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Is it Worth it to Keep Delivering with High Gas Prices? Doordash Uber Eats Instacart Grubhub

What do we do as delivery contractors when gas prices keep going up?

Is it worth it to keep delivering for Doordash, Uber Eats, Grubhub, Instacart and any of the others when gas prices are high and getting higher? Should these third party delivery companies start increasing what they're paying because of these increases?

Is it time to hang it up? Or is it time to double down a little?

Thermometer showing gas prices for Doordash, Instacart, Uber Eats, Grubhub drivers with levels set at Cheap, Reasonable, Moderate, Expensive and Sky High.

Let's talk about the following:

  • Are gas prices really that high?
  • Why are gas prices getting higher?
  • Should Doordash, Grubhub, Uber Eats, Instacart and other third party delivery companies increase delivery fees because of higher gas prices?
  • How can independent contractors with Doordash, Instacart, Uber Eats, Grubhub and others protect their profits against higher has prices?

Are gas prices really that high?

As of March 8, the average cost per gallon of gas was $2.77. That's according to the US Energy Information Administration.

That's the highest that gas has cost in….

a year and a half.

That wasn't that long ago.

Anyone remember June of 2008? The average price got up to $4.11. This infographic, courtesy of TitleMax, provides a good look at the historical price of gas including making adjustments for inflation to see what they look like in 2015 dollars.

Infographic from TitleMax showing Average Gas Prices in the U.S. Through History
TitleMax.com

It's good to keep this in perspective. Gas seems crazy right now, but as part of the bigger picture, it's not as bad as we think.

That said, gas seems crazy right now compared to what we've been paying. It's no surprise that prices seem high when the average was $2.10 in November. It was a lot lower than that for a lot of us.

Average prices were as low as $1.77 in April 2020. That's a dollar increase.

So on the one side, gas prices aren't that high compared to the bigger picture. On the other side, they're still climbing as I write this. Who knows where they go?

Why are gas prices getting higher?

This is more about supply and demand than it is about politics.

It's not that politics don't have an impact. They absolutely do. But it's how politics (and everything else) relate to supply and demand that makes the biggest difference in gas prices.

Here's what it boils down to: If people need more fuel than what is available, gas companies can increase their prices and people will pay it. If there's less need than what's available, people won't pay the higher price because someone else will charge less.

I know it's far more complex than that, but the general rule is this: If gas prices shoot up, you can usually see that either the supply has been limited, or the demand has increased.

It seems like there's a little bit of both going on here.

Demand is growing as the economy begins to rebound.

Impact of the coronavirus on the economy illustrated as a virus on a chain, like a wrecking ball, smashing into stacks of coins.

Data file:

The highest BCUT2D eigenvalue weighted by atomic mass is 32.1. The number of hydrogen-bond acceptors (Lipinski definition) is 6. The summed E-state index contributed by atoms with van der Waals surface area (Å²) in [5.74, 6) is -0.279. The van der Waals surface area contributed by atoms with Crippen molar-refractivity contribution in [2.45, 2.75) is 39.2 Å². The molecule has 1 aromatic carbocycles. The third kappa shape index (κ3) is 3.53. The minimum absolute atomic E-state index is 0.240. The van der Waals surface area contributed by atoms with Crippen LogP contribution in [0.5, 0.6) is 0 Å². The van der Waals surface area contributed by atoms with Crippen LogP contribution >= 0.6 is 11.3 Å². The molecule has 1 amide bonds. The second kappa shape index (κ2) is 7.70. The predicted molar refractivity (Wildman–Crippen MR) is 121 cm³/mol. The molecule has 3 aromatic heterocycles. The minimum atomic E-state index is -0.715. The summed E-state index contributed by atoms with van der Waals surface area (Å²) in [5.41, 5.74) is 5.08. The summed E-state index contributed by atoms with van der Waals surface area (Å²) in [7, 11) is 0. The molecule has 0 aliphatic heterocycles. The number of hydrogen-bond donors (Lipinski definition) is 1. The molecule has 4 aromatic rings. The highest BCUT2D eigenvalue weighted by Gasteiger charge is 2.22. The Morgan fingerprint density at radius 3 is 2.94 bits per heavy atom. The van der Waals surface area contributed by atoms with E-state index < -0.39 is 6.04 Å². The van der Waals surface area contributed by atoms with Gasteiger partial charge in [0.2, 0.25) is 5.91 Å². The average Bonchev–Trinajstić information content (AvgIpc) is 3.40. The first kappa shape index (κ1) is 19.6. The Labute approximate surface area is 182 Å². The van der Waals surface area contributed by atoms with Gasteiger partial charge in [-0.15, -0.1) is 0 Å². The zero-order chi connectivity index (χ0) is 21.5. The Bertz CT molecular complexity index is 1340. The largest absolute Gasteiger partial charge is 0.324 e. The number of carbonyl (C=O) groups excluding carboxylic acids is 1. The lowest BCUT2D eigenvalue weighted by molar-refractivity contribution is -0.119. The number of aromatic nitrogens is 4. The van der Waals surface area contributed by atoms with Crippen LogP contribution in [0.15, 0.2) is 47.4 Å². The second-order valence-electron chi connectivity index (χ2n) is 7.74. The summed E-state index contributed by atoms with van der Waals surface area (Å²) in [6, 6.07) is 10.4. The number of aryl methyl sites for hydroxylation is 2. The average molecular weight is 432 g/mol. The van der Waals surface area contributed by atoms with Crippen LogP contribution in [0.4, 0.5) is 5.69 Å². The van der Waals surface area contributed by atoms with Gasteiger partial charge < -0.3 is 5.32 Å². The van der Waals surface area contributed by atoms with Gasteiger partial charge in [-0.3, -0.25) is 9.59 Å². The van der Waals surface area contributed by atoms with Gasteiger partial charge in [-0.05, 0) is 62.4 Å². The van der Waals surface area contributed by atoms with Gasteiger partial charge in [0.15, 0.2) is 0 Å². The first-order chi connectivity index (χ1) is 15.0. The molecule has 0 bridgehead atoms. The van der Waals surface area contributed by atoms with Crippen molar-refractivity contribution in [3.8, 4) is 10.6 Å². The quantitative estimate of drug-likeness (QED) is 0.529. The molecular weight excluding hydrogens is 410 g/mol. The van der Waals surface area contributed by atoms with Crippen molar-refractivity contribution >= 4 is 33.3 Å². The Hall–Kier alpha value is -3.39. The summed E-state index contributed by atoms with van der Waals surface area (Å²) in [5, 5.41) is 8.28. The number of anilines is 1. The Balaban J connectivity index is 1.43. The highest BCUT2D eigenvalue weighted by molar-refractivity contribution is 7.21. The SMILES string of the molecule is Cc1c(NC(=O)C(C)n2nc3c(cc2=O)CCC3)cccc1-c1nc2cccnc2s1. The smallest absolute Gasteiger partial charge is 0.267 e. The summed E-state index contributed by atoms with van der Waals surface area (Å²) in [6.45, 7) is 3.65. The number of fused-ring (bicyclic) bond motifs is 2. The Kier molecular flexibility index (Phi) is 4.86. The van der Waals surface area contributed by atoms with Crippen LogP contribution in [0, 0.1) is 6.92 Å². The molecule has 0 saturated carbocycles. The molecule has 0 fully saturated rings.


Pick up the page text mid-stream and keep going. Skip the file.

The Coronavirus has been a wrecking ball to the economy

Think about it: Whole industries were shut down. More people than ever are working from home.

If you were driving in the heart of the lockdown, you probably noticed one thing:

The lack of traffic was awesome! We could park right in front of the restaurants (though it was harder to find a place to park in the neighborhoods).

Notice that was right around the time that gas prices bottomed out?

What else have you noticed about traffic since then? I can tell you that I've noticed traffic is feeling a lot more ‘normal' as I go about delivering for Doordash, Uber Eats and Grubhub. Traffic jams are a thing again.

With vaccines getting out, people are getting out and about more often.

As a result, demand is increasing.

At the same time, supply dropped quickly.

The historic winter storm that hit Texas in February, 2021 took a big chunk out of the supply.

A lot of things happen. Losses of electrical power. Stuff freezing. While the storm itself was short lived, it shut things down for awhile.

Several weeks later, according to Bloomberg, only eight of the eighteen refineries that were shut down by the storm have come back fully online. Three are still completely shut down.

As the demand increases, supply has been cut back quite a bit. That makes a difference.

Another issue is the President's executive order shutting down construction of the Keystone XL pipeline. I don't think this really had much impact, but that's up for debate.

The thing is, that order didn't shut down anything that was already in production. It only shut down construction on something that would have made an impact on supply in a few years.

Not that I'd put it past any of the oil companies to use that as an excuse. They're going to jump on anything that looks like a perception that supply is impacted. Ever notice how they'll jack up prices based simply on a forecast?

Gas prices rising are because of a perfect storm of supply AND demand.

Pun only slightly intended.

Gas prices were bound to go up. Oil prices have been increasing already because they knew that demand and use were going to be ramping up now.

The main reason that prices went up so quickly has to do with the combination of higher demand and the unexpected shutdown of oil refineries.